In My Opinion | Armando Salguero

Armando Salguero: Miami Dolphins winning despite poor play a good sign

 

asalguero@MiamiHerald.com

The evidence of a great victory was everywhere after this one. There was ice in the middle of the winning locker room where coach Joe Philbin got a Gatorade shower. There were players dressing a little slower, taking this one in a little longer because it was so sweet.

There was general manager Jeff Ireland accepting congratulations for his role in putting this team together.

There was that exit out of the locker room earlier by team owner Stephen Ross when he confidently announced, “We got a damn good football team.”

This stirring 27-23 victory for the Dolphins over Atlanta even made waves on social media as Miko Grimes, the wife of Dolphins cornerback Brent Grimes, a former Falcons player, tweeted a picture of herself shooting the Birds the — how to put this delicately — the bird.

“[Bleep] you very much Atlanta!” she wrote. “Ya’ll get home safe.”

Yes, it’s a time for great confidence and joy in the new Perfectville, where the 2013 Dolphins are undefeated after three games.

But …

If you understand what really happened at Sun Life Sunday you might just enjoy this one even more than you realized you should.

The narrative following this game is the Dolphins responded in the face of great adversity. They beat a good team after losing starters Paul Soliai and Dimitri Patterson before the game and Cameron Wake, Koa Misi and Phillip Wheeler at times during the game — with Wake representing the worst of those as he sat out three quarters with a knee injury.

The story, you’ll be told, is that despite being down in personnel and down on the scoreboard the Dolphins responded with a heroic 75-yard late-game drive that wrestled victory from defeat’s tight grip.

And, sure enough, all that is true. All that happened.

All that is legitimate.

But, look deeper. If you recall everything that happened before that last drive you’ll realize the Dolphins won while playing poorly much of the afternoon.

The Dolphins showed they could somehow stink in a game against a fine and experienced opponent and, amazingly, still win.

Think about that.

The Dolphins won this game even though quarterback Ryan Tannehill had very little time to throw most of the game and was sacked five times. They won this game even though Matt Ryan, the opposing quarterback, had entirely too much time to throw.

They won this game even though the Falcons rushed for a gaudy 146 yards while churning 4.9 yards per rush attempt. The Dolphins won this one even though they had the ball only 23 minutes and Atlanta kept it for 37 minutes.

The Dolphins showed they could win a game the statistics scream they should have lost.

That’s not a good thing. That’s a great thing.

Because if this team is good enough when it’s bad, how good will it become when it actually improves and matures?

Then, this team will be special.

None of that seemed to resonate in the Miami locker room afterward, however. Players were happy with winning this day and this way. Receiver Brian Hartline said the Dolphins are already “special.”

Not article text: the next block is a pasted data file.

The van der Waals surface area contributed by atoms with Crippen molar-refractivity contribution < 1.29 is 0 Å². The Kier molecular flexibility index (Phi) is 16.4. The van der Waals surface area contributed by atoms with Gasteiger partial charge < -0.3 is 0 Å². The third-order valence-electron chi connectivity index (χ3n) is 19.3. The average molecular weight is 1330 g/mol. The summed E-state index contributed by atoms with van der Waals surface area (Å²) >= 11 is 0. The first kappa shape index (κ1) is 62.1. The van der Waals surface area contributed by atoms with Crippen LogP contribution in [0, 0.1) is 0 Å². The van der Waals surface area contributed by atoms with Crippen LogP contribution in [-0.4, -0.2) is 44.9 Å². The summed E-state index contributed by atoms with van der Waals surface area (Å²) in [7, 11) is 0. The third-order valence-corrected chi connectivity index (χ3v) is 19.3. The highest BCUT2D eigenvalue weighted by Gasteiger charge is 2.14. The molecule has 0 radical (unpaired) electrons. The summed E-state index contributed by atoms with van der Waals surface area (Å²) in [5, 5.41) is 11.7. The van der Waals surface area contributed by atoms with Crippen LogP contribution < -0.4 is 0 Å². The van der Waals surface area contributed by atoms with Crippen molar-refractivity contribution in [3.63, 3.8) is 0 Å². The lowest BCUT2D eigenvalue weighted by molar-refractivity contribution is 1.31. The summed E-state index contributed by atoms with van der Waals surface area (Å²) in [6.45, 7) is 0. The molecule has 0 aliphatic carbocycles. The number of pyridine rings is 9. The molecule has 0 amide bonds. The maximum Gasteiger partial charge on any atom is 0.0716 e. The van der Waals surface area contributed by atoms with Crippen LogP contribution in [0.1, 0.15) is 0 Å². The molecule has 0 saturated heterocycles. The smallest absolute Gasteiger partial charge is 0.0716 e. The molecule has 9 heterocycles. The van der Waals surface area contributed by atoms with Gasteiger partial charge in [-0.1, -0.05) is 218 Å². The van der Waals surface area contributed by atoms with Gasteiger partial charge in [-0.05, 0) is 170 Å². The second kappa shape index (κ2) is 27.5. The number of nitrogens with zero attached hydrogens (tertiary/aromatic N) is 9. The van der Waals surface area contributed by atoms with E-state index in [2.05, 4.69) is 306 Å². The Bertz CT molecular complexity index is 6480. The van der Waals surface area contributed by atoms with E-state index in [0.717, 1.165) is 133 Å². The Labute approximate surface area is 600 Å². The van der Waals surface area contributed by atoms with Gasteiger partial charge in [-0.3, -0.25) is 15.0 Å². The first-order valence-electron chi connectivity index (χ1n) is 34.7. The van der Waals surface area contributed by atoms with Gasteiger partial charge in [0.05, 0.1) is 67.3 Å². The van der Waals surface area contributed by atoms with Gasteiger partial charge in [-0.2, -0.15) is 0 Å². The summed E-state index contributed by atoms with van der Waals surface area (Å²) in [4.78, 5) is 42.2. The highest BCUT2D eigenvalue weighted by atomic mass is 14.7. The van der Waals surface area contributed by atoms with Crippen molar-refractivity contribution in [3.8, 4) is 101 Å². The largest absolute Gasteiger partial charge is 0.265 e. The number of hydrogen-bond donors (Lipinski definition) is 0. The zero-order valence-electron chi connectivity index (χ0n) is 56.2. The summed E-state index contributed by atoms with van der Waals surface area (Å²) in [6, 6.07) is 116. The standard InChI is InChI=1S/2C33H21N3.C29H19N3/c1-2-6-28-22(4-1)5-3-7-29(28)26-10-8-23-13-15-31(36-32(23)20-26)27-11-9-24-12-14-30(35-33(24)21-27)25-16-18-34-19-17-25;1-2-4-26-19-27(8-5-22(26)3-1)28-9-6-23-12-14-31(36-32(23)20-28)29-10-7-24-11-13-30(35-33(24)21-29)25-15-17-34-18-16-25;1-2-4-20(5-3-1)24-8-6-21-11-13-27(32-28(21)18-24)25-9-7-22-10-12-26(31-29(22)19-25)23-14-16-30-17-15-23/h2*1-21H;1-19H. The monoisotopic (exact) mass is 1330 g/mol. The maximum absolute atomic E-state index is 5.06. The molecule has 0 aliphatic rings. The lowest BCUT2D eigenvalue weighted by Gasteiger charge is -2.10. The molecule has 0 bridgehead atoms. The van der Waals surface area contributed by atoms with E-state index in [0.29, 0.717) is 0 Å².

But if players come to work feeling special on Monday morning, I guarantee Philbin will bring them down to Earth.

It is a virtual certainty the coach will pick out the stuff that needs attention when he addressed the players because he knows the Dolphins, while good enough Sunday, can’t play like this all year and get away with it.

“It’s getting repetitive and you’re probably getting tired of hearing me say it,” Philbin said, “but the starting point in any passing game is protection.”

Philbin said he’d grade the protection as, “Not very good. Not good.”

So right there he was previewing what he’s probably going to tell his offense once the giddiness wears off. That’s what a good coach is supposed to do.

And that’s what Philbin must do.

He knows if the Dolphins, young and still largely inexperienced, can perform a little more like they did in the second half at Cleveland, in the second half at Indianapolis and in the second half against Atlanta, the ceiling for the team is high.

Remember, the Dolphins were losing in two of their first three games and tied against the Colts. They weren’t impressive in any of those first 30 minutes.

So what happens when this team starts to play a full 60 minutes? What happens when Sunday’s winning 75-yard drive happens two or three times a game?

What happens when this team arrives?

Obviously, the question that lingers is whether the Dolphins can indeed get progressively better. It might be argued the team will remain what it has shown itself to be — good enough to win but still not great.

I don’t think that’s likely. I don’t see stagnation in this team’s future. If Tannehill and Mike Wallace can connect so well in one game, we have to believe it can happen in many more games to come. If the defense can play good run defense with a full complement of players, as it did in Cleveland, it suggests better days ahead when Soliai returns.

If the offense can suddenly protect Tannehill and move down the field on Sunday’s defining drive, it suggests it can do that more often in the weeks ahead.

“We can play with anybody now,” center Mike Pouncey said Sunday.

That’s true. But will other teams be able to play with the Dolphins once they actually get good?

Read more Miami Dolphins stories from the Miami Herald

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